Did Google Earth Find Atlantis? Well, No.

By Eliza Strickland | February 23, 2009 8:43 am

AtlantisA man browsing through Google Ocean, the new program that allows for virtual exploration of the ocean‘s depths, briefly claimed to have found Atlantis, leading some to joke that a Google search really can find anything–even fabled cities that may never have existed. The man believed he had spotted the street grid of the ancient city that the philosopher Plato said sunk beneath the waves in 9000 BC. The network of criss-cross lines is 620 miles off the coast of north west Africa near the Canary Islands on the floor of the Atlantic Ocean…. The underwater image can be found at the co-ordinates 31 15’15.53N 24 15’30.53W [Telegraph].

But the exciting idea that a 11,000-year-old city could be located from a desktop computer was short-lived. Google quickly issued a statement explaining that the grid pattern was an artifact of the process used to collect data about the sea floor. “Bathymetric (or sea floor terrain) data is often collected from boats using sonar to take measurements of the sea floor…. The lines reflect the path of the boat as it gathers the data. The fact there are blank spots between each of these lines is a sign of how little we really know about the world’s oceans” [BBC News], the statement says.

The excitement began when the grid was spotted by aeronautical engineer Bernie Bamford as he browsed through Google Ocean. Bernie, 38, of Chester, said: “It looks like an aerial map…. It must be man-made” [The Sun]. However, further examination revealed that the grid was larger than the state of Connecticut; experts noted that it was pretty unlikely that an ancient civilization, no matter how advanced, could have built a walled city of that size.

Plato described Atlantis as a marvelous island city carved partially from solid rock, and as a naval power with great riches. In his account the city was destroyed by earthquakes and floods, and finally sunk in “one grievous day and night.” For centuries, scholars and the public have debated whether there’s any historical truth to Plato’s account of Atlantis. But while amateur explorers may not have found that prize, Google’s statement notes that there’s plenty to find through its virtual replica of our planet. “[M]any amazing discoveries have been made in Google Earth including a pristine forest in Mozambique that is home to previously unknown species and the remains of an Ancient Roman villa” [BBC News].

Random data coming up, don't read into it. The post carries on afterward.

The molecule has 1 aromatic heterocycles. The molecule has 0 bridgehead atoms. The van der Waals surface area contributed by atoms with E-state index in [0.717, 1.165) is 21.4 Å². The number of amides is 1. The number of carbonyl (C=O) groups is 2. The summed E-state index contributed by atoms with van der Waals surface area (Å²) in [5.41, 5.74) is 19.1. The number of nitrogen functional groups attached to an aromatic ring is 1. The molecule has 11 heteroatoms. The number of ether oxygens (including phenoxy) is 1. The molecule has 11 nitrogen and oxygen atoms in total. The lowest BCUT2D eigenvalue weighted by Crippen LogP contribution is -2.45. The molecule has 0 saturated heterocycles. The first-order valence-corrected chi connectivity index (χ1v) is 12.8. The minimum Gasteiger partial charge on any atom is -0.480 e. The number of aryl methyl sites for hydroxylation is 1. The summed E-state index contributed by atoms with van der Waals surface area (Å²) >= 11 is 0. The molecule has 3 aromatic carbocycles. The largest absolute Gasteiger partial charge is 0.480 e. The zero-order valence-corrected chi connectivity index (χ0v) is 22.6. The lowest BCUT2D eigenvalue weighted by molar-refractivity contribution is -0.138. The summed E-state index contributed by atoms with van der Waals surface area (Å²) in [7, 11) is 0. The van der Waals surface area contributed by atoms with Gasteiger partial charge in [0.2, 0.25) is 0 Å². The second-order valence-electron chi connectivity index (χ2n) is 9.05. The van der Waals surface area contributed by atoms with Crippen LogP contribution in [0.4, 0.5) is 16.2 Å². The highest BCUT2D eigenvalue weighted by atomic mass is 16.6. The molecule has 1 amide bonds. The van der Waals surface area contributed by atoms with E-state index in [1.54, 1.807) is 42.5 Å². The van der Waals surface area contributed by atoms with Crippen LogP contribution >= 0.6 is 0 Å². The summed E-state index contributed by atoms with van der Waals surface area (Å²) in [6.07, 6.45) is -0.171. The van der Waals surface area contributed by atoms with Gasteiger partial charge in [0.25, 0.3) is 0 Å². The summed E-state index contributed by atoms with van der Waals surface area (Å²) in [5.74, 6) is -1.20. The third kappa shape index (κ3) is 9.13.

Related Content:
80beats: Google Plumbs Another Frontier With Google Ocean
DISCOVER: Can You Spot the Chinese Nuclear Sub?
Discoblog: Google Brings You to Outer Space

Image: Google Earth

CATEGORIZED UNDER: Human Origins, Technology
  • George

    National Geographic (September 19, 2007) – Japan’s Ancient Underwater “Pyramid” Mystifies Scholars – Submerged stone structures lying just below the waters off Yonaguni Jima are actually the ruins of a Japanese Atlantis—an ancient city sunk… Each time he returns to the dive boat, Kimura said, he is more convinced than ever that below him rest the remains of a 5,000-year-old city:

  • Jumblepudding

    Anybody who listens to Donovan Leitch knows that Atlantis was a continent, not just a little city. Think bigger, people.

  • SeanDudeMan

    Hahaha, because Leitch is THE authority on Atlantis.

  • yrag

    Two snippets to consider, both from Wikipedia:

    1) Helike (Greek: Ἑλίκη, pronounced [heˈlikɛː] was an ancient Greek city that sank at night in the winter of 373 BC. The city was located in Achaea, Northern Peloponnesos, two kilometres (12 stadia) from the Corinthian Gulf. Its panhellenic temple and sanctuary of Helikonian Poseidon was known throughout the Classical world. All the inhabitants perished, and not a trace remained, except for a few fragments projecting from the sea. Giovannini argued that the submergence of Helike might have inspired Plato to his story about Atlantis.

    2) The island of Thera (now known as Santorini) is the site of one of the largest volcanic eruptions the planet has ever seen: the Minoan eruption (sometimes called the Thera eruption), which occurred some 3,600 years ago at the height of the Minoan civilization. The eruption left a large caldera surrounded by volcanic ash deposits hundreds of feet deep and may have led indirectly to the collapse of the Minoan civilization on the island of Crete, 110 km (70 miles) to the south, through the creation of a gigantic tsunami. Another popular theory holds that the Thera eruption is the source of the legend of Atlantis.
    Excavations starting in 1967 at the site called Akrotiri under the late Professor Spyridon Marinatos have made Thera the best-known “Minoan” site outside of Crete, the homeland of the culture. Only the southern tip of a large town has been uncovered, yet it has revealed complexes of multi-level buildings, streets, and squares with remains of walls standing as high as eight meters, all entombed in the solidified ash of the famous eruption of Thera.

    Sound familiar?


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